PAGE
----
At what point does your hobby get in the way of your hobby? To some that may sound like a weird question but to others you know exactly what I am talking about! I guess the more appropriate way to phrase it is are there aspects of this hobby that you don’t particularly like but are necessary in order to enjoy the aspects that you do like? The simplest example I can think of is someone who loves to run trains but hates laying track. Another way to look at my original question is that there could be things you like doing but you don’t want to be “sidetracked” right now because you are so close to finishing a particular project. I used to think that way sometimes about going to “train meetings.”
I used to think that “it’s a long drive” or if I don’t go I can finish two more turnouts. I have found however that the meetings or Division Events are another aspect to this hobby that I enjoy. Getting to know other people, learning new skills and interacting with others outside of my little model railroading world helps me to grow not only as a better modeler but a better person.
Last weekend I had some “extra” time. I could have started putting down ballast on the track work I have been working on for my Civil AP Certificate but instead drove 45 minutes each way to meet a guy who had recently “completed” his little backyard ride-on train like mine. I say “completed” because like all layouts, especially outdoor ones, they are never completed. I just felt it more important to take the time to get to know him instead of getting my own layout a little bit further along. It would be patiently waiting there for me when I have more time.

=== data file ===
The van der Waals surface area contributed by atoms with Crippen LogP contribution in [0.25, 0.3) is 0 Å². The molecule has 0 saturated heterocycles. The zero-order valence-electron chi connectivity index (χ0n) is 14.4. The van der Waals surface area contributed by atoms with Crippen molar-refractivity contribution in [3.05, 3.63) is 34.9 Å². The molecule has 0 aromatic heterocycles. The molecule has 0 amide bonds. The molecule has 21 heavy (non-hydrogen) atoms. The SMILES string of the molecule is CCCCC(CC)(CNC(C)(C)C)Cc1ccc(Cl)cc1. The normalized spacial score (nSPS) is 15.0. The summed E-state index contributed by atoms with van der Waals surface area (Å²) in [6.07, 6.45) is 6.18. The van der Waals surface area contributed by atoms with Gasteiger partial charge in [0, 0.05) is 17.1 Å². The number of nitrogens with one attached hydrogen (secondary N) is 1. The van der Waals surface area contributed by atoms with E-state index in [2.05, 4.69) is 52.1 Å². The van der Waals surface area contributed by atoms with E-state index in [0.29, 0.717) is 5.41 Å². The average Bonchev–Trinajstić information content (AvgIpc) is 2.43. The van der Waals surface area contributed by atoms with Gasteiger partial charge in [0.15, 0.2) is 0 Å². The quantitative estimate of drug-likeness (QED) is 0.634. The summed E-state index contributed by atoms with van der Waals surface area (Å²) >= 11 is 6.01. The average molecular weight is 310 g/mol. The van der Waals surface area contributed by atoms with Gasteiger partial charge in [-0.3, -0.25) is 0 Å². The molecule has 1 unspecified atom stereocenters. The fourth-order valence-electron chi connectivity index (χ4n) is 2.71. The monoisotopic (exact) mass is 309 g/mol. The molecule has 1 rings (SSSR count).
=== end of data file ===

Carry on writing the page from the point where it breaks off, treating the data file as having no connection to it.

When I asked Siri the definition of hobby the first one was about a falcon?!? The second one is what we know and love: An activity done regularly in one’s leisure time for pleasure. Sometimes it might feel like a chore to go lay track or put in some ballast. Can you tell that is what I’m working on right now? (Coincidentally, outside and on my HO layout!) J You have two choices: do it or don’t do it. Let me explain further. If I want to have fun running trains I have to lay track. It’s OK to take a break and then come back to it. Another option is if I know someone who really likes laying track maybe they can help out. This brings me back to the Division Events and getting to know other people in the area who might want to help out. Did you know that you can work on an AP certificate with someone else? You just have to both do twice the work but doing it with someone can help you get it done.
I still don’t mind working on my railroad myself but as I get older I find joy in sharing what I’ve done with others. Last weekend I was testing out some of the new track (using my little locomotive) that we had put down at Shay Park. My dad lives nearby so I called him and he brought two of my nephews over. One of them, while driving it excitedly exclaimed, “Now I have a reason to like trains!”
Don’t let your hobby get in the way of your hobby! When you are feeling “stuck” on a project set it aside for awhile but don’t forget to come back to it. You can also ask others for help. The model railroading community is one of the most “sharing” communities I know. Like I have said before, the AP program helps me focus my model railroad time that I have available. Instead of just fiddling around with things I am actually getting stuff done – buildings built and trains running on track I’ve laid! Share your accomplishments with others – friends, family or Division Members and that way we can enjoy the journey together!